With information on terminal 10, extremal voltages will be periodically detected. For each extremal voltage detected, the detector 11 will set flip-flop 18 and send a signal to PCM encoder 12 which in turn will generate a 6-bit binary coded representation of the value of the extremal voltage on terminal 10. With the occurrence of the first clock pulse from clock 16 following the detection of an extremal voltage, AND gate 21 will generate an output pulse which energizes "one" bit generator 25. Buffer control logic 15 also receives the output of AND gate 21 and responds by first enabling gate 32 via enable terminal 35 and then enabling gate 30 a predetermined number of times via enable terminal 33. As a result, the "one" bit generator 25 transmits a logical "one" to buffer 29 via gate 32 to indicate that an extremal voltage has occurred. The PCM encoder 12 will then transmit a predetermined number of the PCM bits to buffer 29 via gate 30. The number of bits transmitted from PCM encoder 12 to buffer 29 will be equal to the number of times the enable terminal 33 is energized by buffer control logic 15, which in turn will be a function of the most recent rate of occurrence of the extremal voltages.

For example, the buffer control logic 15 may be designed such that the output function of the line connected to enable terminal 33 is as follows:

1. terminal 33 is not energized and gate 30 is not enabled if no extremal voltage is detected in a clock period, and

2. if an extremal voltage is detected in a clock period, terminal 33 is initially energized six times so that all 6 PCM bits are transmitted to buffer 29, and

3. if extremal voltages are detected in two successive clock periods then reduce by one the number of times that terminal 33 is energized so that the number of PCM bits transmitted to buffer 29 is reduced by one starting with the least significant bit, and

4. repeat step 3 until the number of PCM bits transmitted to buffer 29 in one clock period is only the 2 most significant bits, and

5. increase by one the number of times terminal 33 is to be energized for each pair of successive clock periods in which extremal voltages are not detected, and

6. repeat step 5 until the number of times terminal 33 is energized in a clock period equals 6 and all PCM bits are again transmitted.

Of course, the above truth table which specifies completely the buffer control logic 15 is only an example. Other rules could be specified which will accomplish the desired function of managing the number of PCM bits to be transmitted such that when the rate of occurrence of the extremal voltages increases the number of PCM bits per codeword decreases and vice versa.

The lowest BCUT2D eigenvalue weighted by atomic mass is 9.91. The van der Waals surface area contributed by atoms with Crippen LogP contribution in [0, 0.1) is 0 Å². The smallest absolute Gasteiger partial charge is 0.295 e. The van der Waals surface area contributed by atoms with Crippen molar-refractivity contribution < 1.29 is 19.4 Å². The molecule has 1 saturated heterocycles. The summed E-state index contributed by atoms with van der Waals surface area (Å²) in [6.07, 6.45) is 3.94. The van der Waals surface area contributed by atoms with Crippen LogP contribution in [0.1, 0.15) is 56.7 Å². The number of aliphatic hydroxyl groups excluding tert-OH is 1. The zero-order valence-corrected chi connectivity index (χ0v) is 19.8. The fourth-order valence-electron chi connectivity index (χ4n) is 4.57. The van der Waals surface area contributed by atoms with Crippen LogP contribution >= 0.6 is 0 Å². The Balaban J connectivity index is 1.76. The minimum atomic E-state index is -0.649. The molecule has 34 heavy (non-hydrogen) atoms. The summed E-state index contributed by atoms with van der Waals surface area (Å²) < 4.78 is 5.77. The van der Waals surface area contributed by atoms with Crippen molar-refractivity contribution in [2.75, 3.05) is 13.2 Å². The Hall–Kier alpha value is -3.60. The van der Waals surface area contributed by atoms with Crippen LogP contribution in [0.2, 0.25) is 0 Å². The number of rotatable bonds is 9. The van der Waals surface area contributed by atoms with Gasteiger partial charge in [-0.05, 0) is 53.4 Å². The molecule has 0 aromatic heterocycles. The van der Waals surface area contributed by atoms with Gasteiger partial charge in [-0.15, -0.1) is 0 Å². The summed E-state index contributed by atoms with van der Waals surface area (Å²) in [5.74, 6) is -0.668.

Using the rules specified above, two examples of a string of transmitted bits will now be given. In each example, the space between the bits has no timing significance and is provided simply to separate the PCM bits from the control bits generated by the generators 24 and 25.

Example 1.

1 101011 1 01100 1 1101 1 010 1 10 1 00 1 11 1 01 1 10. This example represents a series of nine successive sampling time periods each containing an extremal voltage. The first logical "one" is a control bit and represents the output of the "one" bit generator 25, indicating that an extremal voltage was detected in that time period. The group of 6 PCM binary bits that follow (101011) is the entire codeword which represents the quantized voltage value of the extremal voltage. The next logical "one", i.e. the eighth bit, represents the control bit for the second time period. The group of 5 PCM bits that follow (01100) contain the five most significant bits of the codeword which represents the quantized voltage value of the extremal voltage which occurred in the second time period. It should now be evident that since each of the nine successive time periods had an extremal voltage therein, the number of PCM bits in the codeword successively decreased by one until only 2 PCM bits are transmitted for each extremal value.

Also, since there are a total of 37 binary bits transmitted in the above string of bits and since the clock 16 has a period of three times the period of clock 42, then it will take a total of over 12 periods of clock 16 for transmitter 30 to transmit the 37 bits. The difference in time involved between the buffer 29 input and output will result in a slow buildup or storage of bits in the buffer 29. However, because in normal conversation and under most conditions this buildup will not continue for any substantial time, the contents of buffer 29 will soon be reduced. This can be seen from the next example.

Example 2.

1 01 1 11 0 1 101 1 01 0 0 1 1001 0 1 10101 0 0 1 010011. This stream of bits could be considered as starting where the bit stream of Example 1 left off. The number of bits to be transmitted in the above example is again equal to 37 and therefore represents the same total transmission time as in Example 1. However, because the number of control bits in the above stream is equal to the number of clock periods of clock 16, the total input time is more than in the case of Example 1. There are 13 control bits in the above bit stream and they appear in the bit positions 1, 4, 7, 8, 12, 15, 16, 17, 22, 23, 29, 30 and 31. Since the total transmission time is now less than the input time, there will be a slow reduction in the contents of buffer 15.

It will be evident that there will be some finite time delay introduced due to the buildup of the bits in buffer 29. However, under most conditions, this time delay is relatively small and insignificant.

It is also evident that during certain periods, the extremal voltages are encoded with fewer bits than at other times. However, under most conditions, the signal is not appreciably effected as mentioned earlier. This is true because at higher frequencies, inaccuracies in amplitude are not as important as at lower frequencies where the signal is more accurately encoded.

It should be undersood, of course, that the foregoing disclosure relates to only a preferred embodiment of the invention and that numerous modifications or alterations may be made therein without departing from the spirit and the scope of the invention as set forth in the appended claims.

Patent Citations
Cited PatentFiling datePublication dateApplicantTitle
US3646445 *Oct 2, 1970Feb 29, 1972Us ArmyAdaptive extremal coding of analog signals
Referenced by
Citing PatentFiling datePublication dateApplicantTitle
US20120281704 *May 2, 2011Nov 8, 2012Butterworth Ashley IMethods and apparatus for isochronous data delivery within a network
Classifications
U.S. Classification375/242, 375/295, 375/342
International ClassificationH04B1/66
Cooperative ClassificationH04B1/66
European ClassificationH04B1/66